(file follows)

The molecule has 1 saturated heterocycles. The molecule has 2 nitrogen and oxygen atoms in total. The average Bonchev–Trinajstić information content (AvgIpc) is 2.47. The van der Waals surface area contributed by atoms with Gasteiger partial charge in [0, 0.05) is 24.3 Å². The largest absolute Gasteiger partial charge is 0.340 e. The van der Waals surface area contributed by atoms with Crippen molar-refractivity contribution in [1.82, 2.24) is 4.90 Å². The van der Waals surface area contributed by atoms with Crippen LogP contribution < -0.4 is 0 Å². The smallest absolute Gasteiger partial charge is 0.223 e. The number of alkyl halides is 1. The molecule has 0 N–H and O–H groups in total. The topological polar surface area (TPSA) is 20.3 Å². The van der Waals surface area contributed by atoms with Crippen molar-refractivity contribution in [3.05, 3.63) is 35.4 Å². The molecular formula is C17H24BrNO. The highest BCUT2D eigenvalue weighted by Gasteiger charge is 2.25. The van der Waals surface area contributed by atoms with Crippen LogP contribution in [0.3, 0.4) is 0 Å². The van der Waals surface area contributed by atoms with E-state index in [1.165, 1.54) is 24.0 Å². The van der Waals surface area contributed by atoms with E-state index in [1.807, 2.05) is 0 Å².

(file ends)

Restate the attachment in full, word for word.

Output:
The molecule has 1 saturated heterocycles. The molecule has 2 nitrogen and oxygen atoms in total. The average Bonchev–Trinajstić information content (AvgIpc) is 2.47. The van der Waals surface area contributed by atoms with Gasteiger partial charge in [0, 0.05) is 24.3 Å². The largest absolute Gasteiger partial charge is 0.340 e. The van der Waals surface area contributed by atoms with Crippen molar-refractivity contribution in [1.82, 2.24) is 4.90 Å². The van der Waals surface area contributed by atoms with Crippen LogP contribution < -0.4 is 0 Å². The smallest absolute Gasteiger partial charge is 0.223 e. The number of alkyl halides is 1. The molecule has 0 N–H and O–H groups in total. The topological polar surface area (TPSA) is 20.3 Å². The van der Waals surface area contributed by atoms with Crippen molar-refractivity contribution in [3.05, 3.63) is 35.4 Å². The molecular formula is C17H24BrNO. The highest BCUT2D eigenvalue weighted by Gasteiger charge is 2.25. The van der Waals surface area contributed by atoms with Crippen LogP contribution in [0.3, 0.4) is 0 Å². The van der Waals surface area contributed by atoms with E-state index in [1.165, 1.54) is 24.0 Å². The van der Waals surface area contributed by atoms with E-state index in [1.807, 2.05) is 0 Å².